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Ruby glass is the dark red color of the precious gemstone ruby. This popular Victorian color never went out of style and it’s still cherished today as it was then.. According to Naomi L. Over, author of Ruby Glass of the Twentieth Century Volumes 1 and 2 and a collector of over 5,000 pieces of the gem-colored glass, ruby glass is the second most popular collectible.

"I like it for the color," she said. And so, it seems do many other people.

There’s a myth about the discovery of a formula for red glass: Someone dropped a gold ring into a vat of molten glass and it turned red. This is unlikely to be true as experiments have shown that all that appears is a puddle of molten gold at the bottom of the unchanged pot of molten glass. The gold has to be chemically treated before adding it to the glass mixture.

The first written instructions for making gold ruby glass date back to 1685 when Andreas Cassius published his work, De Auro, in which he described for the first time the method of producing a red precipitate of stannic acid with gold, which later became known as the "Purple of Cassius." The high price which this glass commanded and the efforts needed to produce it could hardly be justified by its beauty, but the mysticism connected with gold caused the demand.

However, the Romans made gold ruby glass long before Cassius. The famous Lycurgus Cup, made in the 4th Century AD., contains both gold and silver. An exceptional example of the glass-making skills of the Romans, it now rests in the British Museum in London.

The secret of making red glass, lost for many centuries, wasn’t rediscovered until the 17th Century in Brandenburg, Bohemia. Johann Kunckel, a chemist from a glass-making family, re-discovered how to make gold ruby glass around 1670 and published the results of his experiments in his famous book Ars Vetraria Experimentalis in 1679.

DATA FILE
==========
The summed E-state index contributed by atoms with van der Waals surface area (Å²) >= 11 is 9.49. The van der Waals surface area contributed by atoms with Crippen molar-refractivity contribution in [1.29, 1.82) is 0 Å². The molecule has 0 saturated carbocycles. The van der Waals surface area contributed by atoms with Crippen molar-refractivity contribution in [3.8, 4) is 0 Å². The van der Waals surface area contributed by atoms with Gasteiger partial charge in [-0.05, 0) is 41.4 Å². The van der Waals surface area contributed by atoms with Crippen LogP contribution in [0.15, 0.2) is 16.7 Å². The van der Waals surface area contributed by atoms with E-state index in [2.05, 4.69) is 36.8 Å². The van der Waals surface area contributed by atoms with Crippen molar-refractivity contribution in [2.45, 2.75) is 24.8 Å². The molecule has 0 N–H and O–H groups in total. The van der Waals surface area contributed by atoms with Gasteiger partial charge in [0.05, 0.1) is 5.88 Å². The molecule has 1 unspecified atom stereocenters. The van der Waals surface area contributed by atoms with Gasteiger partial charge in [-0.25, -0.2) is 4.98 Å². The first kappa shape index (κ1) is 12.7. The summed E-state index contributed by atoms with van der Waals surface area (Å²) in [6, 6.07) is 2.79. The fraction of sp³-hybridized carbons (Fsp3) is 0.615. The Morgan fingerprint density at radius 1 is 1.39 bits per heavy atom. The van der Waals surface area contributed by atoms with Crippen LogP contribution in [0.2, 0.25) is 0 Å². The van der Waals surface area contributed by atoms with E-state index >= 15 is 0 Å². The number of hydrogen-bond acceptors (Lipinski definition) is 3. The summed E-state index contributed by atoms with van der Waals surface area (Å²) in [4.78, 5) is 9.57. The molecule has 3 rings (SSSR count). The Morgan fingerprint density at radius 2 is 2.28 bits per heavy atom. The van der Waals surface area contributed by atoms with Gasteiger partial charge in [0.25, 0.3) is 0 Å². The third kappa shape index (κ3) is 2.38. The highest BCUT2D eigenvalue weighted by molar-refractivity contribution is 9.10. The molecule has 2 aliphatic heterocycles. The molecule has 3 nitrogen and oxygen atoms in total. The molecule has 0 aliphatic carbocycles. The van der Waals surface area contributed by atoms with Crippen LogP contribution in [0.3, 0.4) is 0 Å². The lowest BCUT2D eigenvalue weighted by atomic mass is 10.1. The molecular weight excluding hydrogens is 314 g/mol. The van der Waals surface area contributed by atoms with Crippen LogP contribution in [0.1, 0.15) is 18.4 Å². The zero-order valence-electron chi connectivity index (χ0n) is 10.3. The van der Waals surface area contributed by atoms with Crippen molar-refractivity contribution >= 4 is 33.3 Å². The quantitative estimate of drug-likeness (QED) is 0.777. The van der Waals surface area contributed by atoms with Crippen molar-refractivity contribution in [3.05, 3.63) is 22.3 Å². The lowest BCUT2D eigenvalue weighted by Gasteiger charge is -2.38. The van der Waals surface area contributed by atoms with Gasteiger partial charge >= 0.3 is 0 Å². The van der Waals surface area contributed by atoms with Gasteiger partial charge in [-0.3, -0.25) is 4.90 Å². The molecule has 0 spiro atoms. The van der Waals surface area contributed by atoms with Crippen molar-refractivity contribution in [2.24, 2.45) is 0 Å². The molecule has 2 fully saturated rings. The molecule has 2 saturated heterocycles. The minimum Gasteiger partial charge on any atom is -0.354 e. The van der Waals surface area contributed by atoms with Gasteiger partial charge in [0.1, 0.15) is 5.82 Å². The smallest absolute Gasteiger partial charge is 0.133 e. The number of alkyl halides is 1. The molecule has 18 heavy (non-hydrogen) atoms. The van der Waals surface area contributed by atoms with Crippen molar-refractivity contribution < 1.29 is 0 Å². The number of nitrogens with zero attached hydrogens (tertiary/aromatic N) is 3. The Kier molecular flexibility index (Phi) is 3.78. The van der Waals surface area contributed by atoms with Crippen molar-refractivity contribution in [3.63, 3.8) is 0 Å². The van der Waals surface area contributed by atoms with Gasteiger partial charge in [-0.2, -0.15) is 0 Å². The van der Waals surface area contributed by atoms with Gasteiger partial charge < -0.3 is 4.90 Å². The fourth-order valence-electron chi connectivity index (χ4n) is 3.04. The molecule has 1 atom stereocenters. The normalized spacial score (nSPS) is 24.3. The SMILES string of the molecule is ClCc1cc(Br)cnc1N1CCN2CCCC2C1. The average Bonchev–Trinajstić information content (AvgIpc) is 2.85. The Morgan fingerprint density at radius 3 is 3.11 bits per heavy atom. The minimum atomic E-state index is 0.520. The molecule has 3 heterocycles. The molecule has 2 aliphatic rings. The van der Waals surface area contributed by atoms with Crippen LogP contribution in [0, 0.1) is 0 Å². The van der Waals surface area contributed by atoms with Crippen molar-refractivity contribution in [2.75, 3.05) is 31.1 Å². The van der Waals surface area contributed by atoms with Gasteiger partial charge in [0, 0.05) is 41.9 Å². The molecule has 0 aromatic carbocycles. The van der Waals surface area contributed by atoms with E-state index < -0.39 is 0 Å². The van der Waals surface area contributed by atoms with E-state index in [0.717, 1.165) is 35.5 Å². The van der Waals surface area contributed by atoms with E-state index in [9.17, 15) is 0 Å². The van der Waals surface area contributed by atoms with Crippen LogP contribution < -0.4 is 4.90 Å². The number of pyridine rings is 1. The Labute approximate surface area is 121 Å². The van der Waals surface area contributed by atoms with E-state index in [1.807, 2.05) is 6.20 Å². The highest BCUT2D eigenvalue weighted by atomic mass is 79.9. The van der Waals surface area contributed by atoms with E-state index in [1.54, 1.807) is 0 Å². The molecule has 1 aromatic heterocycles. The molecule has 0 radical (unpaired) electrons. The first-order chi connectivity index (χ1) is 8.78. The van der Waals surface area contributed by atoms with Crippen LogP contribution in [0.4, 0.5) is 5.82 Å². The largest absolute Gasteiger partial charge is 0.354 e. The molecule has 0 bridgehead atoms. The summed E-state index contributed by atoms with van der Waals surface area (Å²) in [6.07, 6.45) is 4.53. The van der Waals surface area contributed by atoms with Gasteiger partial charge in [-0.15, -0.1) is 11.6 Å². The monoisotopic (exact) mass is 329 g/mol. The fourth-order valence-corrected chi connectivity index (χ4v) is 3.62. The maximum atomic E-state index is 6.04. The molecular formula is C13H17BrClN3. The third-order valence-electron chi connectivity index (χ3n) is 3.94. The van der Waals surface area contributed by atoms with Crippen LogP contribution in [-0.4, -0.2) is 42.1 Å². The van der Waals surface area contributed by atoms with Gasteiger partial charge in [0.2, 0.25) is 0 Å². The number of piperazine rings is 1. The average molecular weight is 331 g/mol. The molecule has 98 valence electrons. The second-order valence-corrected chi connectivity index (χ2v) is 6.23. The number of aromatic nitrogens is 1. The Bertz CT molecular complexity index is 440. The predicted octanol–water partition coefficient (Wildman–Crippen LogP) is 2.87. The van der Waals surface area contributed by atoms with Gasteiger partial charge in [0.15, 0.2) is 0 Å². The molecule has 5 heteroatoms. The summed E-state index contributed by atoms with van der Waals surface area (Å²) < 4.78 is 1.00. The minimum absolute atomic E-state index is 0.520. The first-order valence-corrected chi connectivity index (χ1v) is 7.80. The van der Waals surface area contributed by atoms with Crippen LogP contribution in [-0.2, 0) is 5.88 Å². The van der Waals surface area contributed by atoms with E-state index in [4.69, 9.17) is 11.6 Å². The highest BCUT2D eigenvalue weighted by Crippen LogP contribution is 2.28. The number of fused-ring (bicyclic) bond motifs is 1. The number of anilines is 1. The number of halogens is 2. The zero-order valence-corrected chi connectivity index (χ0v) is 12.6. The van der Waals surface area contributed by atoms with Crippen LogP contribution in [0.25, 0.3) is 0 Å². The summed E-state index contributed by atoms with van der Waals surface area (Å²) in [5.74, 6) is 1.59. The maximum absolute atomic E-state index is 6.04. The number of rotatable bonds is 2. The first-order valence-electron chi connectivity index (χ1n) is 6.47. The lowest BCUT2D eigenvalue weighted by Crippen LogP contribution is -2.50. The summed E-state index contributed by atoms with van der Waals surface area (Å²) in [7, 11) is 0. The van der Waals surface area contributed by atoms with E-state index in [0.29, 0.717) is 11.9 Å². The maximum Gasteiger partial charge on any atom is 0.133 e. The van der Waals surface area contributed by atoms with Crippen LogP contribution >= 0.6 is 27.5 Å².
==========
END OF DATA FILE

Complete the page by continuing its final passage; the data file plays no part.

The preparation of red ruby glass is still based on Cassius's instructions: " To make gold ruby glass, include gold chloride, a colloidal gold solution produced by dissolving gold metal in Aqua Regia (nitric acid and hydrochloric acid) in the glass mixture. Tin (stannic chloride) is sometimes added in tiny amounts, making the process both difficult and expensive. The tin has to be present in the two chloride forms because the stannous chloride acts as a reducing agent to bring about the formation of the metallic gold. Depending on the composition of the base glass, the ruby color can develop during cooling, or the glass may have to be reheated to ‘strike’ the color."

Today's studio glassmakers can buy their gold ruby glass in rods from specialist manufacturers. This makes it easier for them, but even more expensive. Most gold ruby glass items made today have a thin layer of gold ruby glass coated with clear crystal. There are other chemicals which produce red glass, but none which have the special magic

of gold ruby. Most red and pink glass today and for many years past is made from selenium. Frederick Carder, working at the Steuben Glass Works, invented a brilliant red glass by incorporating cadmium selenide and zinc sulphide in the mixture. Cadmium sulphide glass, which is yellow, changes to orange when selenium is added and to bright ruby red when sufficient selenium is added.

The number of companies making ruby glass have diminished in recent years. "The environmental agencies have come hard on the manufacturers of ruby glass," said Over. "It cost the Mosser Glass Company, which makes small items like animals, $1.5 million to put in a new chimney."

Other than its inherent color and possible shape, ruby glass pieces aren’t easily identified.

Most Royal Ruby glass wasn’t marked or signed. The glass usually came from the factory with a sticker identifying the Royal Ruby color. When items were marked, the mark is an anchor with the letter H over the middle. "Unfortunately, manufacturers began using stickers in the 1940s, which got washed or pulled off," said Over, who has been collecting ruby glass for nearly 35 years. "The Fenton Glass Company used a silver label with an ‘F’."

Royal Ruby refers solely to the red glassware made by Anchor Hocking. Their initial promotion started in 1938. Some people tend to throw all red glassware into the Royal Ruby category regardless of what company made it. Strictly speaking, Royal Ruby was the term coined by Anchor Hocking to describe the red glassware issued during its late 30̓s early 40̓s Royal Ruby Promotion.

According to Glenda Farris of Boxer Heart Glass of Houston, Texas, the early Depression glass patterns, like Coronation and Old Café sell well, as do any of the vases and Anchor Hocking’s square Charm pattern.

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